The leader of the smaller European United Left, French politician Francis Wurtz, was more outspoken. He rejected the idea of a "Nuremberg of ideologies" and said putting Soviet-era crimes on a par with those of Nazism "relativizes" the Holocaust and other Nazi atrocities. Even if lawmakers could find a common stance on the issue, the best the body could do formally is pass a moral judgment on communism. The real powers on such matters lie with the member states.

Criminal Offense

In April 2007, EU justice ministers passed a law making it a criminal offense to publicly condone, deny, or trivialize "genocide, crimes against humanity, and war crimes" -- provided such crimes were recognized as such by the Nuremberg Tribunal of 1945 or the statute of the International  Criminal Court of 2002. Neither makes any reference to communist crimes. The EU's executive, the European Commission, has been instructed to study whether the need exists to augment the list of crimes.

On April 21, Vice President Jacques Barrot told the parliament additional measures are for individual member states to decide.

"During the hearing, a group of participants suggested in a document a great number of measures," Barrot said. "The [European] Commission has noted this call for a greater European involvement, but it must be stressed that each member state itself must find its own way of addressing this issue. The European Union cannot substitute itself for these national processes. The European Union does not have much competence to act in this area."

The EU's role, Barrot says, should be restricted to "facilitating dialogue and the exchange of views."

In his two statements, Barrot never once invoked either Nazism or communism by name.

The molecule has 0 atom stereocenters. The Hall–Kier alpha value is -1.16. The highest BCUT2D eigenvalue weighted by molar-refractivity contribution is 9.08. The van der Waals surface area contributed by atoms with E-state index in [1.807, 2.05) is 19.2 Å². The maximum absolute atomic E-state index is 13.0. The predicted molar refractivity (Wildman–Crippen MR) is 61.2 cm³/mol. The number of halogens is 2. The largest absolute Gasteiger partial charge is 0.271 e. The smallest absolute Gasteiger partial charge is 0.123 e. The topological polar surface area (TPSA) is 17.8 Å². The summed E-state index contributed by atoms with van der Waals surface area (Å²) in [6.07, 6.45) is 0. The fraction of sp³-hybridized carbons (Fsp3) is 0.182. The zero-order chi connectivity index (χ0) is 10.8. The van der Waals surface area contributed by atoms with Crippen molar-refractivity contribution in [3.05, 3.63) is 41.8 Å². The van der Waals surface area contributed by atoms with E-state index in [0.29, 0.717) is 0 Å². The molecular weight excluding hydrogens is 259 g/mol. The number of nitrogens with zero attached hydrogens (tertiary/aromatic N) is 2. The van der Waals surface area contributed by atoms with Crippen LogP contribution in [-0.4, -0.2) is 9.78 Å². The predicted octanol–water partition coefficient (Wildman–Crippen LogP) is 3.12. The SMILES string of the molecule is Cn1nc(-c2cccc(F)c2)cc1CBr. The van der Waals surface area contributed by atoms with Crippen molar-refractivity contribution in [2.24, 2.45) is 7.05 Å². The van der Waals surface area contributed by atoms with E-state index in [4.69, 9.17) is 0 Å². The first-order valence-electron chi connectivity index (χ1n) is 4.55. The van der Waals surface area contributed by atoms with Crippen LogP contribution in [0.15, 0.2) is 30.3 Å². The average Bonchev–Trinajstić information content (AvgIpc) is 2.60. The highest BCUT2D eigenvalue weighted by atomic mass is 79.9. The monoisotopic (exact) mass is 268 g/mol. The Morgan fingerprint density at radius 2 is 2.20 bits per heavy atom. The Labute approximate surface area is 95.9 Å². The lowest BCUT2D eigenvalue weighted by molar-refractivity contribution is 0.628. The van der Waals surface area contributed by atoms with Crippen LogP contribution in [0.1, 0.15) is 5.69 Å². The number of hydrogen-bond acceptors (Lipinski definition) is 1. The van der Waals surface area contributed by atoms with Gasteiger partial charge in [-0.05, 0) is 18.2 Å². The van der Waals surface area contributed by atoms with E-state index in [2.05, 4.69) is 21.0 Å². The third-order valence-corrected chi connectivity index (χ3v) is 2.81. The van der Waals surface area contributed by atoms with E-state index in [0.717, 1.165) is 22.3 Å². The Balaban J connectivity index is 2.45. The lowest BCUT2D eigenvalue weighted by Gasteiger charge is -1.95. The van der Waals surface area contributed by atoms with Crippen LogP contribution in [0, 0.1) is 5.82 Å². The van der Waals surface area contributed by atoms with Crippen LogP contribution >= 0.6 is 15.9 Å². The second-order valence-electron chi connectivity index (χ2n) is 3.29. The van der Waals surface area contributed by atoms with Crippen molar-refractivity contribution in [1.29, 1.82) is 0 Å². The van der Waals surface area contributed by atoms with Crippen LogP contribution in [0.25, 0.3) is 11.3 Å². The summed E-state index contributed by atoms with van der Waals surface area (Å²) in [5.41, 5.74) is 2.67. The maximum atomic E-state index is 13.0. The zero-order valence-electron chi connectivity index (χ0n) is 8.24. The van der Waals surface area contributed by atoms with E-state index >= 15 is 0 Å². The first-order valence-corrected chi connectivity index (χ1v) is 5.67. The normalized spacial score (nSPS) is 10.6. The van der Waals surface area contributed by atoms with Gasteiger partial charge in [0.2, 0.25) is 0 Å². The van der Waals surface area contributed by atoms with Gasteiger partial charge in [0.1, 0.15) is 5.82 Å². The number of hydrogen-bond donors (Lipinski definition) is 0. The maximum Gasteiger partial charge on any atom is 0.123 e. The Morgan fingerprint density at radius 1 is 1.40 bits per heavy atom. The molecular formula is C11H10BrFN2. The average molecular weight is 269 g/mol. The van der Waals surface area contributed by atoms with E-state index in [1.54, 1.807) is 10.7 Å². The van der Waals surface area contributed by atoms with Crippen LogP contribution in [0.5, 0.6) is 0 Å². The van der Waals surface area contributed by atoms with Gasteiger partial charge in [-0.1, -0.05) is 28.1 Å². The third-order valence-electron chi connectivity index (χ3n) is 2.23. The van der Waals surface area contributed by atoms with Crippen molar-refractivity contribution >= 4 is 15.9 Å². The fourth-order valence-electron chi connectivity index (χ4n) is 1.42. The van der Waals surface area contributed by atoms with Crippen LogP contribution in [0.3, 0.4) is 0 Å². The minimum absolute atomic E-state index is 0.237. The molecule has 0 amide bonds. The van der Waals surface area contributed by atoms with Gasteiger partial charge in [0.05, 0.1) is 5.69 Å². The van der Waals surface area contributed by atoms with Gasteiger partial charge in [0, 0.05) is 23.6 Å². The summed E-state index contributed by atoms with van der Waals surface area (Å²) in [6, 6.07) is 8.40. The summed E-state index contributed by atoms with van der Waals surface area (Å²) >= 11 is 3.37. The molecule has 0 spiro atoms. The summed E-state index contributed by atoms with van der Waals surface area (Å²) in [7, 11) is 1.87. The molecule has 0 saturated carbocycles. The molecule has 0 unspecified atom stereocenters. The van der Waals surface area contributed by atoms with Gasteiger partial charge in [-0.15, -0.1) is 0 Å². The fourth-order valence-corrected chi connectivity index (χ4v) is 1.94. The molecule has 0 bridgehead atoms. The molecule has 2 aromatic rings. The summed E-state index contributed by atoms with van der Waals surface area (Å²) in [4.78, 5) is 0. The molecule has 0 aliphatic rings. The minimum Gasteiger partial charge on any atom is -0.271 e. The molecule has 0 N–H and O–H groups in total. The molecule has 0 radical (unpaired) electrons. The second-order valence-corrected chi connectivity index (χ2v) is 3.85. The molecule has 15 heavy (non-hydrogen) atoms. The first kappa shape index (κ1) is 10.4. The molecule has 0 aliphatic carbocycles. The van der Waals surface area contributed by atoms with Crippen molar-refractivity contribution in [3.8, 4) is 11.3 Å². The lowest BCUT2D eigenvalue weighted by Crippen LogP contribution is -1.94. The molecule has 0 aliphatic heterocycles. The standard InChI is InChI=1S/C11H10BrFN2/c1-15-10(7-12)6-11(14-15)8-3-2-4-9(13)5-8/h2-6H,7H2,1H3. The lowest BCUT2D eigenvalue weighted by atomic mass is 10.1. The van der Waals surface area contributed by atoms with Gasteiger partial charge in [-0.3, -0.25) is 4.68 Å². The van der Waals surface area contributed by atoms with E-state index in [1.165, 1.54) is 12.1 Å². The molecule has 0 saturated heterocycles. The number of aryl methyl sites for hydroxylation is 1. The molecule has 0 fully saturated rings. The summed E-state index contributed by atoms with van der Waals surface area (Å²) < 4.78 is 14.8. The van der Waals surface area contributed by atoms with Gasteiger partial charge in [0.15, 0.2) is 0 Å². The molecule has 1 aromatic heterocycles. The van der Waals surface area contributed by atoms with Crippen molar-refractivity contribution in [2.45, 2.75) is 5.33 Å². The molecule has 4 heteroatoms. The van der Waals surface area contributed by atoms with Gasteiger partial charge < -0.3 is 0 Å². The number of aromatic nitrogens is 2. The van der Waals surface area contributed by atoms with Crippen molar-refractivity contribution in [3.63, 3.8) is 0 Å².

During the debate, deputies from Poland, Lithuania, the Czech Republic, Estonia, and elsewhere in Eastern Europe angrily recounted atrocities from their countries' communist pasts. They argued that the mass executions of political opponents and deportations of civilians that took place under the Soviet yoke must be recognized as an integral part of Europe's troubled history.

'Direct Threat'

Estonia's Tunne Kelam, a conservative deputy, spoke for most when he argued for a "moral and political assessment" of the legacy of communist regimes equivalent to the judgement passed on that of Nazism.

"I am a bit disappointed with the commission's statement, because [its] main theme is that the assessment of communist totalitarianism will be an internal affair of every relevant country," he said. "I'm afraid that's going to deepen [a feeling of] double standards, because clearly, fascism and Nazism are not considered to be an 'internal' matter [for] any of the EU member states. Every emergence of neo-Nazism, or racism, is viewed as a direct threat to the common values of Europe."

Communism, Kelam noted, is by implication not seen as a threat to Europe. Its victims therefore, remain "second- or third-class victims," he said.

The new member states have received a generally sympathetic hearing among the EU's political right.

'Never before in her professional experience had she received a drug ad from a union'

First, the alarming statistics presented in the letter:

  • 1 in 3 adults has some form of CVD (cardiovascular disease)
  • About every 26 seconds, an American will suffer a coronary event
  • Stroke is a leading cause of serious, long-term disability in the United States
  • Every 45 seconds, someone will suffer a stroke.

Then, the endorsement: "Lipitor is available to our members through their prescription plan. IAEP leadership stands behind LIPITOR as the lipid-lowering agent of choice when it is prescribed by a physician. [my emphasis] This confidence in LIPITOR is based on its proven efficacy and is supported by its vast clinical experience of more than 15 years ..."

The letter went on, at length, to praise Lipitor's benefits and to downplay the drug's risks. In clinical trials, the letter states, "The most common adverse events were constipation, flatulence, dyspepsia and abdominal pain." But while other risks may not be as "common," they are certainly worth mentioning. They include memory loss, which can look like Alzheimer's, and severe muscle pain.